The month of January was among one of the mildest on record and although winter has some way to go yet, already harbingers of spring are all around us.

Hazel catkins twitch in the breeze like new born lambs tails. Snowdrops have been flowering for a while now and crocus, daffodils and lawn daisies are in bloom.

After Christmas I always buy bunches of daffodils to brighten up the place when decorations have ben taken down and consigned to the loft for another year. Dandelions are blooming. Often classed as troublesome 'weeds' they are actually a vital source of nectar for bees and early insects out of hibernation.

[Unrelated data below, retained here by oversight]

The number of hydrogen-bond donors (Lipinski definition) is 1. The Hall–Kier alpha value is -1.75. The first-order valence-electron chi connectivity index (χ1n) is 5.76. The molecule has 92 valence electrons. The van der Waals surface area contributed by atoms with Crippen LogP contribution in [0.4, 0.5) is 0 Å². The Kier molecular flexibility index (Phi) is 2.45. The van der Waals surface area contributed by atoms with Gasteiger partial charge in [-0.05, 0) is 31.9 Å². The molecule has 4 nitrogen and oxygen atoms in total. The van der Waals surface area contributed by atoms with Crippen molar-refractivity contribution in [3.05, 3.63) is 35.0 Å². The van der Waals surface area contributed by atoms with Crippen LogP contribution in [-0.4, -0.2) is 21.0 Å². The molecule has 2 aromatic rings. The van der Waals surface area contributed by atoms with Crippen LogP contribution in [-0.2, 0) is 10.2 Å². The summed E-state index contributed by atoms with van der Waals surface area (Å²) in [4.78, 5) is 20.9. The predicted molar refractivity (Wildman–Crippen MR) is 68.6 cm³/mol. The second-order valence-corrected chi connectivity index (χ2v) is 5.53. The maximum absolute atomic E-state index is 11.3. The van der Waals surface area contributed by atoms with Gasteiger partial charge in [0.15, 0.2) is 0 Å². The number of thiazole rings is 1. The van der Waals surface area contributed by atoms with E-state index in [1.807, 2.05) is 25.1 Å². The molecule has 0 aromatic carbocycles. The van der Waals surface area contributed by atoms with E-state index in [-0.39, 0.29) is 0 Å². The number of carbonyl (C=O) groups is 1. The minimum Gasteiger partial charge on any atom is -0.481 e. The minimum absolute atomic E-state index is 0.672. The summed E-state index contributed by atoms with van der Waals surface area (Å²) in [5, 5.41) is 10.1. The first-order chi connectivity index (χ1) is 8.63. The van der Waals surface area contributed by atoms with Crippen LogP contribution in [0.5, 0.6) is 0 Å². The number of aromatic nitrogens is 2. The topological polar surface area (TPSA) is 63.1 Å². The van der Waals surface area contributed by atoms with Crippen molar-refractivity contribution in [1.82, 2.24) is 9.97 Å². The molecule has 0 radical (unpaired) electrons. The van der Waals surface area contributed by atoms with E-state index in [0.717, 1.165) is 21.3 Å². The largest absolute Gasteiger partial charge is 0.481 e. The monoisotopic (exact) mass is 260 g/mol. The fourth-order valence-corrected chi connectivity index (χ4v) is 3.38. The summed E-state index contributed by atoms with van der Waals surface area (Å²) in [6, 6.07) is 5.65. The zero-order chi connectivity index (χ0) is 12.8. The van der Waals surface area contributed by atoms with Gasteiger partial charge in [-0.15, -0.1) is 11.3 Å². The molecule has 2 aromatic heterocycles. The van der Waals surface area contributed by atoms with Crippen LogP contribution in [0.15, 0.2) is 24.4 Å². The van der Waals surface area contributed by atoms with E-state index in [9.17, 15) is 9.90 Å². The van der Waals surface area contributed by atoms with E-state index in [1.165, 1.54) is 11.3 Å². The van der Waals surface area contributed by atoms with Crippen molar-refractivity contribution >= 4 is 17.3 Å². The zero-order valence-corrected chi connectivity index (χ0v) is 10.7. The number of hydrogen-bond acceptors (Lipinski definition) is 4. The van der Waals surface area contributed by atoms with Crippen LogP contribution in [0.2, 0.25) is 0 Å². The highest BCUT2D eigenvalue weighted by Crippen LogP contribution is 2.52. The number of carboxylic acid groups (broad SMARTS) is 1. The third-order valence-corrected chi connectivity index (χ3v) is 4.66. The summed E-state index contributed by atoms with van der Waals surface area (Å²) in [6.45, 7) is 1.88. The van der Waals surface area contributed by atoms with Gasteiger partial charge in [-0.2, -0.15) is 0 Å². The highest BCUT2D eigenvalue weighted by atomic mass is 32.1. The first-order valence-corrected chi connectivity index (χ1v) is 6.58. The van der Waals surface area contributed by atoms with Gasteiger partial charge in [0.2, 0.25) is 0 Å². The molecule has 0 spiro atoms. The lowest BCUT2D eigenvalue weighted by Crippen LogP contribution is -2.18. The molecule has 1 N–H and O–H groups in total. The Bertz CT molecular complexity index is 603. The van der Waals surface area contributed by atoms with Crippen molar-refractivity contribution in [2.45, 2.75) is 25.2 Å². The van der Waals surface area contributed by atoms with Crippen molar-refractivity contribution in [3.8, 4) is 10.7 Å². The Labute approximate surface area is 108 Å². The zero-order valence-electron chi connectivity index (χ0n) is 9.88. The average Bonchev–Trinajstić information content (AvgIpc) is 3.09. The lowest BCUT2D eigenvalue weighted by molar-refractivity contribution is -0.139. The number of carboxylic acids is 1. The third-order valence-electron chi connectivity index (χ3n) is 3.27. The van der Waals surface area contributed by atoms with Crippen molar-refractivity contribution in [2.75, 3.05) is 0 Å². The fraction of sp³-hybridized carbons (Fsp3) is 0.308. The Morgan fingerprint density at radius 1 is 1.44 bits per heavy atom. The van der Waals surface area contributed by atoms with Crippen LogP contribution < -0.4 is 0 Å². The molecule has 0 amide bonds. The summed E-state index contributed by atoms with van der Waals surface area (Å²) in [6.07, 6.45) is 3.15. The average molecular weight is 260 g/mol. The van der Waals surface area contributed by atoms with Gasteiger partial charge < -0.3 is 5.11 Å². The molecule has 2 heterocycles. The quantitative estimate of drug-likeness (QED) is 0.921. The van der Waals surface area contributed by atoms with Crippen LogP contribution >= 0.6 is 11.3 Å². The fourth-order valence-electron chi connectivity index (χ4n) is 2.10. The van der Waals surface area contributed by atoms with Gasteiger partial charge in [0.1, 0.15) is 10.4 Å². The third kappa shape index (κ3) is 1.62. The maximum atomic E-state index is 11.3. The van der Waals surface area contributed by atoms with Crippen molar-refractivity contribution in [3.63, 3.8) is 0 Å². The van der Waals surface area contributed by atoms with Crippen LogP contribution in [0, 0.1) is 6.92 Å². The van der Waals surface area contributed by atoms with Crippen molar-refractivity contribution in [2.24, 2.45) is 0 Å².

Horse chestnut 'sticky buds' glisten in the sun ; some blossom shows on trees and it won't be long before those tightly furled buds open.

Some adult black headed gulls are acquiring their summer plumage of chocolate brown heads; mallard are pairing up and swans display to one another. Birdsong is becoming stronger and more positive , woodpeckers are drumming while blackbirds chase rivals in territorial skirmishes. One dark rainy early evening my local blackbird suddenly burst into song, perched on a chimney pot. His vocalisation was the most melodious and varied of any blackbird I've heard before so I look forward to more of the same as spring progresses. I also know of one songthrush that has been singing beautifully since Christmas.

If the weather in February remains on the mild side then perhaps on some sunny morning we may welcome our first yellow brimstone butterfly of the year. (pictured). Such an event would really make my month.